Of course many embedded applications will continue as they are today, even at under a dollar, nobody needs a 32-bit processor and 1 million lines of code in a kettle.
In summary, I think there will be a smaller embedded market doing much the same as today, and also a large "middle" market that sits between traditional embedded and IT.
Computer engineering is a good option. It wasn't a prevalent option when I was in school, but staying in the higher level of design seems to be the direction everyone is going. With the modular design of products, it only seems reasonable. However, I've noticed a very disappointing aspect of that trend; few students know what it's like to design and program at a most basic of level. For example, few recent grads I've encountered have programming is Assembly let alone anything even more base than that. And also, they may know some electrical basics, if there is a problem like an op-amp feedback issue, the new grads are at a complete loss. Usually they suggest getting a new "whatever module it is," because it may be faulty.
Perhaps Computer Engineering is best, and I will suggest taking some Assembly programming classes.
I am still on the fence though....
I agree with your assessment about skills lacking in new grads. I cut my teeth on Intel-based assembly (8051, 80x86) because the C compilers for those devices were just starting to become available. Now, I have hardly used these skills in the last 20+ years, but when tricky or intermittent problems occur in firmware, those skills give me another way I can investigate the problem.
To further substantiate the fact that a low-level understanding is important, especially during troubleshooting: a couple of years ago, I remember having a discussion with an engineer that had roughly 5 years of experience in FPGA design. The engineer was having problems with a particular state machine and after some investigation, found that his state machine was going to a state that was not defined in his FPGA code (a term I endearingly refer to as "jumping off into La-La land"). He stood firm on the fact that "this is just impossible!" I tried to explain to him that he defined the predictable input patterns that he assumed to occur during normal operation, not all of the potential input patterns that could reasonably occur. Some exceptional input pattern was causing the combinatorial logic and D-flip/flops (or look up table) to jump into an unknown state, often causing jumps into other unknown states. It took a long time for me to explain why his problem was happening because he (1) didn't think about the low level implementation that his code was being compiled down into, (2) had strong trust in the tool.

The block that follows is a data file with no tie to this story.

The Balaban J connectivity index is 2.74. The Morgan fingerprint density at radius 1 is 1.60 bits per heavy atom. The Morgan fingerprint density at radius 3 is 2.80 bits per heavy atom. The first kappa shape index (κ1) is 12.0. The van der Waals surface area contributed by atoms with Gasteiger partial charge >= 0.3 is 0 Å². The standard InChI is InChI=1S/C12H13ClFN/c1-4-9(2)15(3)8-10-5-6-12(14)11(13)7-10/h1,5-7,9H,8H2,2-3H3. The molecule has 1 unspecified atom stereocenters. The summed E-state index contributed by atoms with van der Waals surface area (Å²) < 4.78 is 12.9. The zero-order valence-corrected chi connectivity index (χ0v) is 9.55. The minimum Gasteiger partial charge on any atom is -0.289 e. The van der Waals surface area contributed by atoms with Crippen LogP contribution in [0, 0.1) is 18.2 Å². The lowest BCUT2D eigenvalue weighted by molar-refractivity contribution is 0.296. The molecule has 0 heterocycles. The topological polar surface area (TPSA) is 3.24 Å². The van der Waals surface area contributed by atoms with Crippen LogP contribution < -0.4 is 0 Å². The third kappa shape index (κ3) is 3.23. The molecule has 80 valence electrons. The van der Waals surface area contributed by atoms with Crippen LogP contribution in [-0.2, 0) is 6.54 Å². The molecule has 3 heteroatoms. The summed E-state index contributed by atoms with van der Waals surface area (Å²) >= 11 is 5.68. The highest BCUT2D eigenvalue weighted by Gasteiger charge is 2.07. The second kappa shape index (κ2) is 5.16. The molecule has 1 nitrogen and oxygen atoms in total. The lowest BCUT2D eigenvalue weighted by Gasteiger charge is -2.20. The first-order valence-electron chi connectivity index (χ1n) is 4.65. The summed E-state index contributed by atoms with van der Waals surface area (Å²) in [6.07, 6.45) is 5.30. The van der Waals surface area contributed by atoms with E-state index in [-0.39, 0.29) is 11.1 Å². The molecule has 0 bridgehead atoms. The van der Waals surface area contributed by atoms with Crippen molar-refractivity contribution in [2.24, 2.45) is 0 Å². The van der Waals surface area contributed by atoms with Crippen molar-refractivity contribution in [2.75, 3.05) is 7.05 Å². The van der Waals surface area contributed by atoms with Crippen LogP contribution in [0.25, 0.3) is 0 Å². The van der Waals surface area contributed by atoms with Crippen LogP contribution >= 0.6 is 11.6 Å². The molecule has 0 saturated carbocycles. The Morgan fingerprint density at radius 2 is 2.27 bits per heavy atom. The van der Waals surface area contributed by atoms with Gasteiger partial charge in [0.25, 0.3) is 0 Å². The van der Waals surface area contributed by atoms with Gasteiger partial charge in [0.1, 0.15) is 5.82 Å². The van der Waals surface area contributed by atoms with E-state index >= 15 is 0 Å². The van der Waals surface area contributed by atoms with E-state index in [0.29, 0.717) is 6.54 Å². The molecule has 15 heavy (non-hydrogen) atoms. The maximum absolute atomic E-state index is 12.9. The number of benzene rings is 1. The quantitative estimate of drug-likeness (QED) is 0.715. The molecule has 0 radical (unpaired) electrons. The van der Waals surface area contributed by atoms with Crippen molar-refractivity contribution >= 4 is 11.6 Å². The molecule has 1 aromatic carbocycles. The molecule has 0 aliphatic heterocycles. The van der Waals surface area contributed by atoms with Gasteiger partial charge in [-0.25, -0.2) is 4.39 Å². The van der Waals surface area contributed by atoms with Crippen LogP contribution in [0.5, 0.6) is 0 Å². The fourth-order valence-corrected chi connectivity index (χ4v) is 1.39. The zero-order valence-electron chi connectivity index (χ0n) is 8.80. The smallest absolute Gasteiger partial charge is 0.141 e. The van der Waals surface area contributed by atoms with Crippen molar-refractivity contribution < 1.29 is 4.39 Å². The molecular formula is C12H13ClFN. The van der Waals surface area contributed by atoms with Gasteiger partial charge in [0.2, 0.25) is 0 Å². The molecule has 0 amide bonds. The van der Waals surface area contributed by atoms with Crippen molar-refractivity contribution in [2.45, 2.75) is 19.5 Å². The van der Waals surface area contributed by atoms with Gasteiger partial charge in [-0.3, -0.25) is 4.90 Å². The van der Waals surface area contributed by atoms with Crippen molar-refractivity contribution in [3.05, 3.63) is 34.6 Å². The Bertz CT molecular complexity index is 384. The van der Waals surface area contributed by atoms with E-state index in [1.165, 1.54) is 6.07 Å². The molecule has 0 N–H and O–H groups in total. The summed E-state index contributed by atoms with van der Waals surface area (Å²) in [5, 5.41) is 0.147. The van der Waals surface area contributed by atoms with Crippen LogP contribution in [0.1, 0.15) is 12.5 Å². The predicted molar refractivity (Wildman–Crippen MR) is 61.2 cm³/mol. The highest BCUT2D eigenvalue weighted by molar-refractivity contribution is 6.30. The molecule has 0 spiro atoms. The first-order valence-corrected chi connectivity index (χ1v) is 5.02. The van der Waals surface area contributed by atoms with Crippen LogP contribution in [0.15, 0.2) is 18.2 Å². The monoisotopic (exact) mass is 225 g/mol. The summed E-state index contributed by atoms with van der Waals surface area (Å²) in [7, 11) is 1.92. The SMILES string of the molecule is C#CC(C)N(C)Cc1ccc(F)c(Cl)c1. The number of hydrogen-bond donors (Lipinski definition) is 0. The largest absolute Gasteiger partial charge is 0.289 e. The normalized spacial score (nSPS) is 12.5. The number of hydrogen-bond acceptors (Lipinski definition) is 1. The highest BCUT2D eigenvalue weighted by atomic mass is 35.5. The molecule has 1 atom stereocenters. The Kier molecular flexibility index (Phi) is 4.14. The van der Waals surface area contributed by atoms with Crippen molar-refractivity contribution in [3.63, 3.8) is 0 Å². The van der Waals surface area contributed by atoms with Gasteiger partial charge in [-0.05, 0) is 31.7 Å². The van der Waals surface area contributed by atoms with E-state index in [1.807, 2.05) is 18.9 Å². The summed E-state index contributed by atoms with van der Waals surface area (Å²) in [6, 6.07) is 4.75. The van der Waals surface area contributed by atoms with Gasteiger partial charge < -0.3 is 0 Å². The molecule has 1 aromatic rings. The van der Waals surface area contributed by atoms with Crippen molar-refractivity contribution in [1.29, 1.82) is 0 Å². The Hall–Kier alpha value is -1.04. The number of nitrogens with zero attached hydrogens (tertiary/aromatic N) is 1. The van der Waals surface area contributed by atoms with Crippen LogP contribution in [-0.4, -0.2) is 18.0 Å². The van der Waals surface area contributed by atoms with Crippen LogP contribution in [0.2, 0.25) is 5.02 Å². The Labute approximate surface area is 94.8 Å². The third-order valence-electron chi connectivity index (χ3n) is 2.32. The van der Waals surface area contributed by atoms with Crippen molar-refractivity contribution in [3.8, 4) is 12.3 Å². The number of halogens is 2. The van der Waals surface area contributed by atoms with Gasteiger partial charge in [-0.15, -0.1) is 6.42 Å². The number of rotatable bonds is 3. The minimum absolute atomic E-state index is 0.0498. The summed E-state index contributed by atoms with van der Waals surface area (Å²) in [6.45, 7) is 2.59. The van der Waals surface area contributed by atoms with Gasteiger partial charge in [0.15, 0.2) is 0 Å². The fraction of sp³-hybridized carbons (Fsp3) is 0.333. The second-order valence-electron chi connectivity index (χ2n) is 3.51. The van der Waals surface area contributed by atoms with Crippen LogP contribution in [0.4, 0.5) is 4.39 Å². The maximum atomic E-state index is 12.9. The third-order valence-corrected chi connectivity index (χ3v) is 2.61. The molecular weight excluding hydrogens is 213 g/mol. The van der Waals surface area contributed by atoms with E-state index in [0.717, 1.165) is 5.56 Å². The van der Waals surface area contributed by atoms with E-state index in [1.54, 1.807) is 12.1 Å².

I also find that some of the basic analog skills are extremely weak or non-existent in new grads (except with those that specialized in analog). These analog skills are becoming more and more critical, especially an understanding in transmission lines which is needed for high-speed PCB layout and for the rapid serial transceivers (SerDes).
Now (for a little fence straddling on my part), I have to admit, that the amount of technology and information for an engineer to assimilate these days to stay current is an extremely daunting task, as is the ability for colleges and universities to prioritize which information students get and which they don't (in the interest of time since students typically are in school 4 years for an undergrad degree). Like everything in life, there are trade-offs.
- Computer Engineering curriculum, with classes in:
What would be the best degree to obtain if you wanted to start a career in embedded design, Electrical Engineering, Computer Science, or something else all together? A student recently asked me this question, and as far as a current perspective is concerned, I was unable to help guide them. Since most everything is modular now, off the shelf parts, I am thinking embedded programming or computer science would be the best option. But on the other hand, one should never be in the dark about the hardware driving the system, so perhaps Electrical Engineering is the best degree.
The current job climate demands years of experience, but what if one can't get experience, or an internship, what is a good alternative? So you have to assume this student leaves college with no real world experience, what would the best degree that will give them their best chance in getting a job?
Your advice will be passed on to this student, and they will greatly appreciate it. You just may change a life.